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ggplot Fit Line and Lattice Fit Line in R

Let's add a fit line to a scatterplot!

Fit Line in Base Graphics

Here's how to do it in base graphics:

ols <- lm(Temp ~ Solar.R,
    data = airquality)

summary(ols)

plot(Temp ~ Solar.R,
    data = airquality)
abline(ols

Fit line in base graphics in R

Fit Line in ggplot

And here's how to do it in ggplot:

library(ggplot2)
ggplot(data = airquality,
        aes(Solar.R, Temp)) + 
    geom_point(pch = 19) + 
    geom_abline(intercept = ols$coefficients[1],
        slope = ols$coefficients[2])

You can access the info from your regression results through ols$coefficients.

Edit: Thanks to an anonymous commenter, I have learned that you can simplify this by using geom_smooth. This way you don't have to specify the intercept and slope of the fit line.

ggplot(data = airquality,
        aes(Solar.R, Temp)) + 
    geom_point(pch = 19) + 
    geom_smooth(method = lm,
        se = FALSE)

Fit line in ggplot in R

Fit Line in Lattice

In lattice, it's even easier. You don't even need to run a regression; you can just add to the type option.

library(lattice)

xyplot(Temp ~ Solar.R,
    data = airquality,
    type = c("p", "r"))

Fit Line in Lattice in R

The code is available in a gist.

References

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Sorting Within Lattice Graphics in R

Default

By default, lattice sorts the observations by the axis values, starting at the bottom left.

For example,

library(lattice)
colors = c("#1B9E77", "#D95F02", "#7570B3")
dotplot(rownames(mtcars) ~ mpg,
    data = mtcars,
    col = colors[1],
    pch = 1)

produces:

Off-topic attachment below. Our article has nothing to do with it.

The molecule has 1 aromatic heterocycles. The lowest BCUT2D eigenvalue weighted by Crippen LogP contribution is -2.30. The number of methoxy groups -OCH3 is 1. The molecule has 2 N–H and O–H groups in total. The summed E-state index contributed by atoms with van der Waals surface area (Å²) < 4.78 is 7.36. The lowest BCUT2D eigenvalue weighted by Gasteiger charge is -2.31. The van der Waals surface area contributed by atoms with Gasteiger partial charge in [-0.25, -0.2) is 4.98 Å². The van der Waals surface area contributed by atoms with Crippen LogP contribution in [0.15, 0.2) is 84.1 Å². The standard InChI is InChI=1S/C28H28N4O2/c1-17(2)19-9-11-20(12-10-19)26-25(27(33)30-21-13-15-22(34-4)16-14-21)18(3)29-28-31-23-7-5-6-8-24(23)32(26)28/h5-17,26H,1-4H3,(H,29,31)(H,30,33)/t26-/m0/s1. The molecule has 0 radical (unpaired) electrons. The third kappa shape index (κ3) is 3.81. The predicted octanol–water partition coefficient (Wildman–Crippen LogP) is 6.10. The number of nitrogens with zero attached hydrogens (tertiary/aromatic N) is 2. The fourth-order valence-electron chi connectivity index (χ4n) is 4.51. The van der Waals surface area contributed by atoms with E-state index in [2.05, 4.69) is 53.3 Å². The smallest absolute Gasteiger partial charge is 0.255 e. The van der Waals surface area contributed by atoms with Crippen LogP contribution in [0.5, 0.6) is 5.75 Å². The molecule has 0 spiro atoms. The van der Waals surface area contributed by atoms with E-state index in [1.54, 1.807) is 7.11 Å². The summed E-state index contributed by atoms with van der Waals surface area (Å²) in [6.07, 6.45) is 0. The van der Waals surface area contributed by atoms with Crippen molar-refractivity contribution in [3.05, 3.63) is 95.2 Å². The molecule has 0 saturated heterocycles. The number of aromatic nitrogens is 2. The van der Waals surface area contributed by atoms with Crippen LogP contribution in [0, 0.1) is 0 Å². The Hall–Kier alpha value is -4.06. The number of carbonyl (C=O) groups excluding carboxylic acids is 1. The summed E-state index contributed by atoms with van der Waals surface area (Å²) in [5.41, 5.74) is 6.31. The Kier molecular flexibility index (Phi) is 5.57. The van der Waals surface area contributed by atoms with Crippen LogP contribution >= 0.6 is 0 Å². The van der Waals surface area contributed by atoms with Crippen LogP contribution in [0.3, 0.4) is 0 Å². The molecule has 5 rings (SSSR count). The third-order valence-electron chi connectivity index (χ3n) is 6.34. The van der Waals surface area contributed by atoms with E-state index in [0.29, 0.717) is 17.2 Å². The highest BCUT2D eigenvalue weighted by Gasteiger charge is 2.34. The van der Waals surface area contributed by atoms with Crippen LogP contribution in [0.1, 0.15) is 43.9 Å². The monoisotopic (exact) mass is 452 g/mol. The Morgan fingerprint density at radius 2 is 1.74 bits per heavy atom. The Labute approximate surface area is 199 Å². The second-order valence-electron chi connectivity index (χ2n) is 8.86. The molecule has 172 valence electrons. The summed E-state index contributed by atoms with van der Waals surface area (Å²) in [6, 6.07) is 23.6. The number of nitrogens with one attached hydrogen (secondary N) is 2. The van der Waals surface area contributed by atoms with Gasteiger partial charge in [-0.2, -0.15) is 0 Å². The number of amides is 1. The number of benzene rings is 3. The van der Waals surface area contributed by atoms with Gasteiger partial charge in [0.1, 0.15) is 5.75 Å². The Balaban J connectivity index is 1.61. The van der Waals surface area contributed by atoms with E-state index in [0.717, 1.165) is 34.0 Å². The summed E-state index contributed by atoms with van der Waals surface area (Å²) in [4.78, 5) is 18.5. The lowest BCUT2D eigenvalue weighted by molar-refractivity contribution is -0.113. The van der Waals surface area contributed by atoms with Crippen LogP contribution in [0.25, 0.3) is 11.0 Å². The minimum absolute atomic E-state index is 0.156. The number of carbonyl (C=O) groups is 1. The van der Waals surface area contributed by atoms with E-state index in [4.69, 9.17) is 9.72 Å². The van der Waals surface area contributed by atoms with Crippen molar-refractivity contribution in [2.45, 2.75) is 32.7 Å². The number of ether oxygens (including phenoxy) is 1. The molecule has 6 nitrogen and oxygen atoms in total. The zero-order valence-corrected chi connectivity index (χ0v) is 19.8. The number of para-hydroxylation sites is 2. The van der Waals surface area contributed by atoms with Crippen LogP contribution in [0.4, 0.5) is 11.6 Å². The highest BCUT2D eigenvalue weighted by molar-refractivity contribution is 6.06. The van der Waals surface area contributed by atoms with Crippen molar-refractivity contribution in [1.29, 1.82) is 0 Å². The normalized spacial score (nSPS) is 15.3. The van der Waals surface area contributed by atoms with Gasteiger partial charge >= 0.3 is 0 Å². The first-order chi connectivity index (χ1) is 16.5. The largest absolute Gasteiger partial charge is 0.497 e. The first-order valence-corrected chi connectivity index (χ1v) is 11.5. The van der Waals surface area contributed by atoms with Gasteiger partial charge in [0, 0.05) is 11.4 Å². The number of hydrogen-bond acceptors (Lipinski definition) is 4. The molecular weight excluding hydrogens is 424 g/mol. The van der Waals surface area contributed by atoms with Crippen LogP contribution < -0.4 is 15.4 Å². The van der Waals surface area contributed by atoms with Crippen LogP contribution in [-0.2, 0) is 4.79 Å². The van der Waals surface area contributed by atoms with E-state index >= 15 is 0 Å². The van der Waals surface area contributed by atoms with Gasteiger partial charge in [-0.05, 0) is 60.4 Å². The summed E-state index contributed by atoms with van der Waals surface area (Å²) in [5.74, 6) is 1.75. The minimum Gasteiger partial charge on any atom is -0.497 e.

Default lattice dotplot

(Note: The rownames(cars) bit is just because of how this data set is stored. For your data, you might just type the variable name (model, for example) instead.)

Graphing one variable, sorting by another

If we want to show the same data, but we want to sort by another variable (or the same variable, for that matter), we can just add reorder(yvar, sortvar). For example, to sort by the number of cylinders, we could:

dotplot(reorder(rownames(mtcars), cyl) ~ mpg,
    data = mtcars,
    col = colors[1],

Sorted by number of cylinders

Graphing two variables

To better show how this works, let's graph cyl alongside mpg, so we can see how it is sorting:

dotplot(reorder(rownames(mtcars), cyl) ~ mpg + cyl,
    data = mtcars,
    col = colors,
    pch = c(1, 0))
    pch = 1)

Graph of mpg and cyl, sorted by cyl

Reverse order

We can also sort in reverse order, by adding a "-" before the variable name:

dotplot(reorder(rownames(mtcars), -cyl) ~ mpg + cyl,
    data = mtcars,
    col = colors,
    pch = c(1, 0))

Graph of mpg and cyl, sorted by cyl, reversed

Adding a legend

We can also add a legend:

dotplot(reorder(rownames(mtcars), -cyl) ~ mpg + cyl,
    data = mtcars,
    xlab = "",
    col = colors,
    pch = c(1, 0),
    key = list(points = list(col = colors[1:2], pch = c(1, 0)),
        text = list(c("Miles per gallon", "Number of cylinders")),
        space = "bottom"))

With legend

Other lattice types

The same technique will work with other lattice graphs, such as barchart, bwplot, and stripplot.

Full code available as a gist.

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